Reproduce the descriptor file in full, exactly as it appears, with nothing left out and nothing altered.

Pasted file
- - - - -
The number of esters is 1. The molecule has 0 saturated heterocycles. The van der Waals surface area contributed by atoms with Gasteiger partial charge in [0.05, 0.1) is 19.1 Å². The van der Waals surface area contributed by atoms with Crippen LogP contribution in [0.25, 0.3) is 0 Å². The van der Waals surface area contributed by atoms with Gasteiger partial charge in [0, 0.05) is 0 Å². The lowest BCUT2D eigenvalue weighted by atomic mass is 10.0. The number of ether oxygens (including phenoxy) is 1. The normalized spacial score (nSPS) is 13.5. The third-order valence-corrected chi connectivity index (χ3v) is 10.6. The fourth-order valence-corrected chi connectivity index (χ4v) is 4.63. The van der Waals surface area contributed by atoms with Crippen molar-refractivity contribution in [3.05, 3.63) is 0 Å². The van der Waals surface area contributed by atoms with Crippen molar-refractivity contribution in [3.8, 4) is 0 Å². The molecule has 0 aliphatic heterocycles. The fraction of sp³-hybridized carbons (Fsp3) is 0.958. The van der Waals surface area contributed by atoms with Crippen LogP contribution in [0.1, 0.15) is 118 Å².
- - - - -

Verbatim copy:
The number of esters is 1. The molecule has 0 saturated heterocycles. The van der Waals surface area contributed by atoms with Gasteiger partial charge in [0.05, 0.1) is 19.1 Å². The van der Waals surface area contributed by atoms with Crippen LogP contribution in [0.25, 0.3) is 0 Å². The van der Waals surface area contributed by atoms with Gasteiger partial charge in [0, 0.05) is 0 Å². The lowest BCUT2D eigenvalue weighted by atomic mass is 10.0. The number of ether oxygens (including phenoxy) is 1. The normalized spacial score (nSPS) is 13.5. The third-order valence-corrected chi connectivity index (χ3v) is 10.6. The fourth-order valence-corrected chi connectivity index (χ4v) is 4.63. The van der Waals surface area contributed by atoms with Crippen molar-refractivity contribution in [3.05, 3.63) is 0 Å². The van der Waals surface area contributed by atoms with Crippen molar-refractivity contribution in [3.8, 4) is 0 Å². The molecule has 0 aliphatic heterocycles. The fraction of sp³-hybridized carbons (Fsp3) is 0.958. The van der Waals surface area contributed by atoms with Crippen LogP contribution in [0.1, 0.15) is 118 Å².